Law-school graduates Whitney Louchheim and Penelope Spain of Washington, D.C., run a five-year-old mentoring project for juvenile delinquents in Washington, D.C., says the Christian Science Monitor. Mentoring Today has inspired mentors to donate more than 1,800 volunteer hours, which have helped more than 30 young men remake their lives. Last year, the nonprofit raised more than $350,000 from donors and grantmakers to fund its services.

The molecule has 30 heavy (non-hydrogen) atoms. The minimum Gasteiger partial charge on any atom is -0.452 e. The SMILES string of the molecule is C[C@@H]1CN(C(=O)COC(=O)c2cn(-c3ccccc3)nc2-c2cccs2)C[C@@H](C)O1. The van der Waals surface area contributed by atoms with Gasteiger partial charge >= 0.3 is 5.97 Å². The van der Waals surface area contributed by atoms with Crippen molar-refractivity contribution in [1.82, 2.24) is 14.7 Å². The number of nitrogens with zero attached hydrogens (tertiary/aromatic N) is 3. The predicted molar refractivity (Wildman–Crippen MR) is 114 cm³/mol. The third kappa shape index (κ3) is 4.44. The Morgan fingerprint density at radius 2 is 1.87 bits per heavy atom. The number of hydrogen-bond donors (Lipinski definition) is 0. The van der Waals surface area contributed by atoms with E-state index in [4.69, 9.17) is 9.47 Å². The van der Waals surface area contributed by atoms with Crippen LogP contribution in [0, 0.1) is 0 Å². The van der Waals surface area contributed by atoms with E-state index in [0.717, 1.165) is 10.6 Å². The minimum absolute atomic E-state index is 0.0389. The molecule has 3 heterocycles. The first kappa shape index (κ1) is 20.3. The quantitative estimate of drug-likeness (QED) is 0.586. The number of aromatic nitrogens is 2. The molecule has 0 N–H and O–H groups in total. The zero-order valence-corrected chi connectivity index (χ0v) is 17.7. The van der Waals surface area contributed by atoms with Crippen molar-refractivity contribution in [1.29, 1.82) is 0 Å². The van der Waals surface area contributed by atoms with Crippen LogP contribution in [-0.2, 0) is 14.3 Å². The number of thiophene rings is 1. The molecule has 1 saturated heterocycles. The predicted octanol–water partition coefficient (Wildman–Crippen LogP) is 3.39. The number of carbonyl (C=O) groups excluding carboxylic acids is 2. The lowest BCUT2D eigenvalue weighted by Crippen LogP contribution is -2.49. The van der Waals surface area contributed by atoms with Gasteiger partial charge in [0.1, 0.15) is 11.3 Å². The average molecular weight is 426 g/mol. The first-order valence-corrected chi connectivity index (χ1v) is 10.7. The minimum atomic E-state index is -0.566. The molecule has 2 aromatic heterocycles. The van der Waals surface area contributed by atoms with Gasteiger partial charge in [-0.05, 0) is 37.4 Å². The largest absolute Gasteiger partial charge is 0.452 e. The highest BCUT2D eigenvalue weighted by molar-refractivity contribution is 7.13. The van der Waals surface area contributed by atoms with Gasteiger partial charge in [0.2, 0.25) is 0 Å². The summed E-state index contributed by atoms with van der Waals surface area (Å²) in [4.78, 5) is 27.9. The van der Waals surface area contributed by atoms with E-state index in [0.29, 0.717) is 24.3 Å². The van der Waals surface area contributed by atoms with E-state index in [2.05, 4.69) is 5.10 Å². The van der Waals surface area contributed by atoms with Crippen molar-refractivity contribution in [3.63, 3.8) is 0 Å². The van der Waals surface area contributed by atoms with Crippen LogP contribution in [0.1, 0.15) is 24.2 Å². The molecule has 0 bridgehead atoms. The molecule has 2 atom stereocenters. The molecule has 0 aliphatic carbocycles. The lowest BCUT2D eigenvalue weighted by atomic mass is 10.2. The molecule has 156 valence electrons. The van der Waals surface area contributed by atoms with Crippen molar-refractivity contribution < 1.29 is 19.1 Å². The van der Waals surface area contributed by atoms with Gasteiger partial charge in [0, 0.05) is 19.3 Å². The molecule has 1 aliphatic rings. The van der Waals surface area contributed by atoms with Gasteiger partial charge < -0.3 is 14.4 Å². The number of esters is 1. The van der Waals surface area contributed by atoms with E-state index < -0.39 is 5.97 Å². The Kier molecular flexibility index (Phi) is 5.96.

The women defined “success” differently from many at-risk youth programs. Although 92 percent of those they mentor have continued with their education, those who end up behind bars again aren't written off. When one of Spain's early mentoring subjects returned to a lockup, she still saw progress: He'd learned to read and write and could write letters to her. Mentoring Today's willingness to stand by its young people is “the biggest proof” of its success, says David Muhammad of Washington’s Department of Youth Rehabilitation Services.